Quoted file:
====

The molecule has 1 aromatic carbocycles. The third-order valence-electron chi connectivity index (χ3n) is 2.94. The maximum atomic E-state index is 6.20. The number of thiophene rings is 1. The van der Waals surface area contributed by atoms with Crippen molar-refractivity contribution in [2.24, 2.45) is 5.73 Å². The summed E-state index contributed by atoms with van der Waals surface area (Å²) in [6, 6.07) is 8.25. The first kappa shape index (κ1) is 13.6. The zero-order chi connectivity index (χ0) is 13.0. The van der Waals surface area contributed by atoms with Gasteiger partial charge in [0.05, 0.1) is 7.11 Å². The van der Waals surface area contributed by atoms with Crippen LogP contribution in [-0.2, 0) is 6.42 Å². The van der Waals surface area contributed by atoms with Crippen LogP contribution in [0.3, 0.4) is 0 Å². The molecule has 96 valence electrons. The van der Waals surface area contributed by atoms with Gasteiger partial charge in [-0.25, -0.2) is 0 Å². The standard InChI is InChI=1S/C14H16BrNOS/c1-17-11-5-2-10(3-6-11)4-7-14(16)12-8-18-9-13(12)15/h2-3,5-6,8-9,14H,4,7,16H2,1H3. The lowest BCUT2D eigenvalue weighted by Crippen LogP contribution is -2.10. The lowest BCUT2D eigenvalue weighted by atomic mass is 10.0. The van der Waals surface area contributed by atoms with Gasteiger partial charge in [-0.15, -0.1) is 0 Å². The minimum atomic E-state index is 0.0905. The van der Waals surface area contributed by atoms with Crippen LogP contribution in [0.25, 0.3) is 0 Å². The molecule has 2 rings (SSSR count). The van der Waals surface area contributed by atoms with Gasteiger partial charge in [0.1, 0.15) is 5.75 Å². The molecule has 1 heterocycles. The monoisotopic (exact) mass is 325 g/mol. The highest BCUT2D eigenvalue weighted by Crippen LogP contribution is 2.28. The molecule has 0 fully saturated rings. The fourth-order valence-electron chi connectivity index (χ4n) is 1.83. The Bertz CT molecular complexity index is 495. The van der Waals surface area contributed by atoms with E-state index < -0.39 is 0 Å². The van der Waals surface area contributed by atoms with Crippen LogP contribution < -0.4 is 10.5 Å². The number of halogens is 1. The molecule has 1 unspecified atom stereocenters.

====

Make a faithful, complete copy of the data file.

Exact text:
The molecule has 1 aromatic carbocycles. The third-order valence-electron chi connectivity index (χ3n) is 2.94. The maximum atomic E-state index is 6.20. The number of thiophene rings is 1. The van der Waals surface area contributed by atoms with Crippen molar-refractivity contribution in [2.24, 2.45) is 5.73 Å². The summed E-state index contributed by atoms with van der Waals surface area (Å²) in [6, 6.07) is 8.25. The first kappa shape index (κ1) is 13.6. The zero-order chi connectivity index (χ0) is 13.0. The van der Waals surface area contributed by atoms with Gasteiger partial charge in [0.05, 0.1) is 7.11 Å². The van der Waals surface area contributed by atoms with Crippen LogP contribution in [-0.2, 0) is 6.42 Å². The van der Waals surface area contributed by atoms with Crippen LogP contribution in [0.3, 0.4) is 0 Å². The molecule has 96 valence electrons. The van der Waals surface area contributed by atoms with Gasteiger partial charge in [-0.25, -0.2) is 0 Å². The standard InChI is InChI=1S/C14H16BrNOS/c1-17-11-5-2-10(3-6-11)4-7-14(16)12-8-18-9-13(12)15/h2-3,5-6,8-9,14H,4,7,16H2,1H3. The lowest BCUT2D eigenvalue weighted by Crippen LogP contribution is -2.10. The lowest BCUT2D eigenvalue weighted by atomic mass is 10.0. The van der Waals surface area contributed by atoms with Gasteiger partial charge in [-0.15, -0.1) is 0 Å². The minimum atomic E-state index is 0.0905. The van der Waals surface area contributed by atoms with Crippen LogP contribution in [0.25, 0.3) is 0 Å². The molecule has 2 rings (SSSR count). The van der Waals surface area contributed by atoms with Gasteiger partial charge in [0.1, 0.15) is 5.75 Å². The molecule has 1 heterocycles. The monoisotopic (exact) mass is 325 g/mol. The highest BCUT2D eigenvalue weighted by Crippen LogP contribution is 2.28. The molecule has 0 fully saturated rings. The fourth-order valence-electron chi connectivity index (χ4n) is 1.83. The Bertz CT molecular complexity index is 495. The van der Waals surface area contributed by atoms with E-state index < -0.39 is 0 Å². The van der Waals surface area contributed by atoms with Crippen LogP contribution < -0.4 is 10.5 Å². The number of halogens is 1. The molecule has 1 unspecified atom stereocenters.